RT has been shown to be effective for skin cancer. Orthovoltage therapy historically has been very effective for treating skin cancer but cannot treat deeper tumors without causing substantial skin toxicity. For these reasons, orthovoltage machines have since been replaced by higher-energy linear accelerators that can deliver high- and low-energy photons (4-6 MeV) that can effectively treat deeper lesions or curved surface lesions while also generating electrons in the treatment of superficial diseases.[11] Since modern radiation facilities utilize linear accelerators, skin lesions are often treated with electrons. However, electrons can be less effective for lesions found on irregular surfaces such as the toes, resulting in dose inhomogeneities and potentially increased acute and chronic skin toxicities. When photons pass through a water box, scattered electrons are created and absorbed by the skin, thus generating a uniform dose distribution throughout the target volume. In the case of noncircumferential lesions, a strip of skin can also be spared using Cerrobend blocks, thus minimizing restriction of lymphatic flow in the toe.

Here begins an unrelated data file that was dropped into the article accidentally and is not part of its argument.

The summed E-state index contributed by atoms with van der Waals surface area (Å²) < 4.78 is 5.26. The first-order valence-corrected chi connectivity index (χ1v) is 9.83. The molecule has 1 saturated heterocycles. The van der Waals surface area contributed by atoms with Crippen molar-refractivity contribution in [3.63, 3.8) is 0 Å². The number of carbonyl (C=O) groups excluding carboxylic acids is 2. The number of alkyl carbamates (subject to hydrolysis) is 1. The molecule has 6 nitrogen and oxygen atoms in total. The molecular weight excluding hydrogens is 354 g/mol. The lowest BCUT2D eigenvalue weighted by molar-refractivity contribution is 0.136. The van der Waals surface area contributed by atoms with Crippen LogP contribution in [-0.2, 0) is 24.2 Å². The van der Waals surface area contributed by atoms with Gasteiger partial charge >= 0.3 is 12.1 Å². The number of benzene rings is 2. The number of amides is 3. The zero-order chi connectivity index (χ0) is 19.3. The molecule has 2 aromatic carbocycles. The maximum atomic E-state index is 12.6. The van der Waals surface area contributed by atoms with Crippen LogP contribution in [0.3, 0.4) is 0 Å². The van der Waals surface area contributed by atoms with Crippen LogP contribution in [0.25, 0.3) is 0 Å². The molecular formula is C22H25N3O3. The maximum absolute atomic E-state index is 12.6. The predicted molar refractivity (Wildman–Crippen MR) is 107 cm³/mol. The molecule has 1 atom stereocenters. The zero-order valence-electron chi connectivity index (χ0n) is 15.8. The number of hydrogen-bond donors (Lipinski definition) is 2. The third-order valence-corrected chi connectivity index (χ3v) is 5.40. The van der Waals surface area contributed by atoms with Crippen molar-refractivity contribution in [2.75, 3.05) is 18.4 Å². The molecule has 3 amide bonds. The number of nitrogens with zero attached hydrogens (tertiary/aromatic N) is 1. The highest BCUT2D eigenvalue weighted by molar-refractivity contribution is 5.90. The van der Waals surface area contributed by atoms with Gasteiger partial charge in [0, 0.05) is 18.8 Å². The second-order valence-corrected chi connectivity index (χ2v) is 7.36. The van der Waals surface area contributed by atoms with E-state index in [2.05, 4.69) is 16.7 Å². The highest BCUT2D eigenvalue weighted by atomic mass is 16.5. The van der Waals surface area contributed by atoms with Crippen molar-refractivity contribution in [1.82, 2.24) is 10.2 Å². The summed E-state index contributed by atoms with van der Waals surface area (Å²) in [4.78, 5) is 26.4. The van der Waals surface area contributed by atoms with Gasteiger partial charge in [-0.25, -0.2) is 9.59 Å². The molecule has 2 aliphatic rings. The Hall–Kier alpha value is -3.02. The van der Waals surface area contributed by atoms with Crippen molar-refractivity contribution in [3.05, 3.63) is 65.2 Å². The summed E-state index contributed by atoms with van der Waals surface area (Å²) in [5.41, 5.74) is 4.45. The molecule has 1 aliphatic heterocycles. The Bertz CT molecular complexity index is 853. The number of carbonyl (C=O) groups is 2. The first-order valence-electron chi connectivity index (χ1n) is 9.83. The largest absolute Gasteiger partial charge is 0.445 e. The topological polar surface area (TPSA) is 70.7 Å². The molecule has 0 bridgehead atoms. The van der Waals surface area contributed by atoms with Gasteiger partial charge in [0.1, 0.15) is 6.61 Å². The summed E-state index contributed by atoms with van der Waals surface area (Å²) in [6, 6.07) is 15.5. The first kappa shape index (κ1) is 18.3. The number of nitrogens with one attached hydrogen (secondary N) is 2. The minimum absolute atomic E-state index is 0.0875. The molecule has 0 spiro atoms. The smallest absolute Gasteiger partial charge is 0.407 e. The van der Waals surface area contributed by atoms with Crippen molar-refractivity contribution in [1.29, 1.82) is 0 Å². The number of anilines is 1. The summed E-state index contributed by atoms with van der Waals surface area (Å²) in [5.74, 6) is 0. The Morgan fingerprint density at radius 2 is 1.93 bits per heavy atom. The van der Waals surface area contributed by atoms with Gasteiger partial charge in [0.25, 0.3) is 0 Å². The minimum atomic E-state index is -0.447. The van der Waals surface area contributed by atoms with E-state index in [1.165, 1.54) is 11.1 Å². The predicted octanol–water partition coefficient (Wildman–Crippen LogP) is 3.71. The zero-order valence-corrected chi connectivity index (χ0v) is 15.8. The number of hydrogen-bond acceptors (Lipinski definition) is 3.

RT has been used to treat KS and even more rarely, KP. Most studies of RT have reported only complete response rates, which are 60%–93% with local field RT, 70% with extended field RT, and 89% with megavoltage RT with a water bolus.[5] Another study by Chang and Kim reported on 16 patients with non-AIDS-associated KS treated with a median RT dose of 36 Gy, and 16 patients treated with electron therapy. Complete and partial responses were observed in 2 (9%) and 19 (73%) lesions, respectively, while local failure occurred in 23% cases, and out-of-field recurrence occurred in 26%.[4]